But you know you have points to make up, and then you had that opportunity with [Chad] Reed crashing in the first turn... Does it upset you that no one else could hold him off and give you some more points on him?
No, because I know I’ve done that a few times, and actually I’ve done it where I came back and actually passed him. It’s one of those things that, when the train starts rolling, you just get out of its way. It’s different when you go down in the first corner. Your whole mindset changes. You ride like you have nothing to lose, and he was riding like that and he was riding really good. I was just in a position where I was a little farther ahead and I was just taking my time. I knew for a while that those guys were riding really good, and I was like, “Dude, I’m just going to have to bide my time,” and once I got on them, I just wanted to try to pass them. The cool part was that it was the first time I ever raced Ryan [Villopoto] and was actually battling, and that part was fun. It was one of those things where I was like, “Oh, man, this is pretty fun.”

You didn’t know what to expect, though, probably. That’s one of the things about racing someone for the first time. You have experience with most of these guys, but not Villopoto.
Yeah, no, for sure, and I was catching them, and I came up short on this jump, and he actually pulled away from me again, and then over that little ant-hill deal, like the same thing where he got his wrist taken out [by Josh Grant at Atlanta in 2008], I ran into the back of him, and I’m like, “Dude, we can’t do that!” (laughs), then I jumped the next deal, and he was in the air, and I almost ran into the back of him again, and I was like, “Dude, I’ve got to go now,” because I was staying a little bit lower over the jumps. My cornering came in – when I had to do it, I started doing it – and I passed him in a corner, and got [Josh] Grant in a corner, so I was stoked on those, too.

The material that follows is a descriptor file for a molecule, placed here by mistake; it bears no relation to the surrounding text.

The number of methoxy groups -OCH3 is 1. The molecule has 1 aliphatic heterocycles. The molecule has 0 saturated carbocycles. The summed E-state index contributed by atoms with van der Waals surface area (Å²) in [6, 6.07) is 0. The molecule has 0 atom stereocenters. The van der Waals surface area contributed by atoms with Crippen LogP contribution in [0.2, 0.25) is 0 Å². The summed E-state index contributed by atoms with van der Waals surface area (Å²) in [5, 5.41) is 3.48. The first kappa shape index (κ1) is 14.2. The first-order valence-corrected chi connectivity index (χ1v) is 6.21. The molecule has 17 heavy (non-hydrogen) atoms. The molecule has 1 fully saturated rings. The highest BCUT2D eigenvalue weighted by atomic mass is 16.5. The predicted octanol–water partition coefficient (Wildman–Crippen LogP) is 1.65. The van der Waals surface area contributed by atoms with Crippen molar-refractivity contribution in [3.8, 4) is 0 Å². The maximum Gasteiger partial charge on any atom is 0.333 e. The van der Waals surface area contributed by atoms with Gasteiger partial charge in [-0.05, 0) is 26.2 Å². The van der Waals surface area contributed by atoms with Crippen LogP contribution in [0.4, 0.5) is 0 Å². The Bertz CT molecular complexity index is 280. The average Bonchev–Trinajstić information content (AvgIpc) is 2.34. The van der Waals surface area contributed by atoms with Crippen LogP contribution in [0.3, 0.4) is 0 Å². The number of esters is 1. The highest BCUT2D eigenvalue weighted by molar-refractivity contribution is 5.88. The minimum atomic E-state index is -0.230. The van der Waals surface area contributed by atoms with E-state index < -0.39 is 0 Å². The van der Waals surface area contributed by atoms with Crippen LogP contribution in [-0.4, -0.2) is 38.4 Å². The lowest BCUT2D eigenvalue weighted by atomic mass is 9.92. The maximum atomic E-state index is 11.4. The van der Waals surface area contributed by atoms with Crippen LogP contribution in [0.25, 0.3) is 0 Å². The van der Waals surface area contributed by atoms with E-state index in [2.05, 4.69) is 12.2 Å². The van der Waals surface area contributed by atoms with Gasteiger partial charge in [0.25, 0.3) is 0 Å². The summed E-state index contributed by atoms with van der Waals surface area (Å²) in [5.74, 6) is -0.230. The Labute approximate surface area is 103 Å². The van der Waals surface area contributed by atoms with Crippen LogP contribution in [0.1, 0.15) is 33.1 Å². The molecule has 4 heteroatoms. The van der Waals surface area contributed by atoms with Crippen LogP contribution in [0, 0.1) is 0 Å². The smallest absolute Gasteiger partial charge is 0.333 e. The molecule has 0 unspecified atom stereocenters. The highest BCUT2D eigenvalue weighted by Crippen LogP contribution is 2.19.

As we head East, and you have two wins under your belt, do you feel like it’s going to suit you more, or less?
We’re just going to keep on putting it down. I love east coast, and like Aldon [Baker, his trainer] always says, the season doesn’t start until Daytona. You always see a different category of people after Daytona, where it starts thinning out and some people start getting lackadaisical, and that’s what we train for. We train for it really to kick into gear there, so all I can do is my best. It’s better being 12 points down than 18 points. Either way you slice it, I got first, he got second, and that’s three more points for me. But it’s a long season, and I’m definitely going to just keep cracking away.

I know you may not be doing the math, but at this rate, if you win the next four, 12 points would be gone, assuming Reed was second every time. That would be round seven of 17. It actually seems like 12 points isn’t a lot.
Yeah, but to be honest, this is the third race, and honestly, I didn’t think if I won the race that he would finish any worse than second. We’re both riding really good, and we’re one and two, and obviously everybody knows that. I still believe that both of us can go down in the first corner and still come back up definitely to the podium, and he showed that today, and I’ve done it in the past. But, hey, that’s what champions are made of. When it’s crunch time, you’ve got to get it done, and I’ve got to take advantage of that. I learned that from Ricky [Carmichael]. I remember him saying things after the races, “I got lucky tonight,” and the guy still won championships. I know how that is. You take the good with the bad and keep rolling on and make it happen.